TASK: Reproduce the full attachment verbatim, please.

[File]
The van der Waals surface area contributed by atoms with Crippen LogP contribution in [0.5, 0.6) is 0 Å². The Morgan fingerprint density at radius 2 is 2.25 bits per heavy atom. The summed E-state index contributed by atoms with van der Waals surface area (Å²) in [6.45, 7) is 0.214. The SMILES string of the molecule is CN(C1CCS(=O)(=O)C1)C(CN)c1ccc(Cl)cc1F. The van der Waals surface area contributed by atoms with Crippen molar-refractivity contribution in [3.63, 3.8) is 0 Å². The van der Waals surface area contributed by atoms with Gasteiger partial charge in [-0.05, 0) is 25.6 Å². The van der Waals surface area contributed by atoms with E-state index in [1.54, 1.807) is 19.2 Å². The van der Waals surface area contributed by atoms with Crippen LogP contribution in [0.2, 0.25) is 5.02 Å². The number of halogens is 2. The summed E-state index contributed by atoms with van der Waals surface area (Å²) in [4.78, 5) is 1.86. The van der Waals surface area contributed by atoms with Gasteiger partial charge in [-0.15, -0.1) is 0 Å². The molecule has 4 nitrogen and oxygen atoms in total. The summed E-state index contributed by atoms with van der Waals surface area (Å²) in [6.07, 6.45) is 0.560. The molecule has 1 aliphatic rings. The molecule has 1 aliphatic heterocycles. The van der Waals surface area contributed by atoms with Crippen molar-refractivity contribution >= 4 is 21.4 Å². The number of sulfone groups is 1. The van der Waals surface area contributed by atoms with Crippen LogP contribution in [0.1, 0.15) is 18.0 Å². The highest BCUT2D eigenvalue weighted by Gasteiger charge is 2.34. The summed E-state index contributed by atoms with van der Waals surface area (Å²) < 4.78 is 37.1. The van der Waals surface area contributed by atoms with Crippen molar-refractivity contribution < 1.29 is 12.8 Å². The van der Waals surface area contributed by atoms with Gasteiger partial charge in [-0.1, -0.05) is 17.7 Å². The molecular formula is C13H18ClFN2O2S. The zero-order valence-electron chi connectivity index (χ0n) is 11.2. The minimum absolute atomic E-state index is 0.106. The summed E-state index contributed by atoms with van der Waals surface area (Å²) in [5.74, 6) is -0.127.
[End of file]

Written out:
The van der Waals surface area contributed by atoms with Crippen LogP contribution in [0.5, 0.6) is 0 Å². The Morgan fingerprint density at radius 2 is 2.25 bits per heavy atom. The summed E-state index contributed by atoms with van der Waals surface area (Å²) in [6.45, 7) is 0.214. The SMILES string of the molecule is CN(C1CCS(=O)(=O)C1)C(CN)c1ccc(Cl)cc1F. The van der Waals surface area contributed by atoms with Crippen molar-refractivity contribution in [3.63, 3.8) is 0 Å². The van der Waals surface area contributed by atoms with Gasteiger partial charge in [-0.05, 0) is 25.6 Å². The van der Waals surface area contributed by atoms with E-state index in [1.54, 1.807) is 19.2 Å². The van der Waals surface area contributed by atoms with Crippen LogP contribution in [0.2, 0.25) is 5.02 Å². The number of halogens is 2. The summed E-state index contributed by atoms with van der Waals surface area (Å²) in [4.78, 5) is 1.86. The van der Waals surface area contributed by atoms with Gasteiger partial charge in [-0.15, -0.1) is 0 Å². The molecule has 4 nitrogen and oxygen atoms in total. The summed E-state index contributed by atoms with van der Waals surface area (Å²) in [6.07, 6.45) is 0.560. The molecule has 1 aliphatic rings. The molecule has 1 aliphatic heterocycles. The van der Waals surface area contributed by atoms with Crippen molar-refractivity contribution >= 4 is 21.4 Å². The number of sulfone groups is 1. The van der Waals surface area contributed by atoms with Crippen LogP contribution in [0.1, 0.15) is 18.0 Å². The highest BCUT2D eigenvalue weighted by Gasteiger charge is 2.34. The summed E-state index contributed by atoms with van der Waals surface area (Å²) < 4.78 is 37.1. The van der Waals surface area contributed by atoms with Crippen molar-refractivity contribution < 1.29 is 12.8 Å². The van der Waals surface area contributed by atoms with Gasteiger partial charge in [-0.1, -0.05) is 17.7 Å². The molecular formula is C13H18ClFN2O2S. The zero-order valence-electron chi connectivity index (χ0n) is 11.2. The minimum absolute atomic E-state index is 0.106. The summed E-state index contributed by atoms with van der Waals surface area (Å²) in [5.74, 6) is -0.127.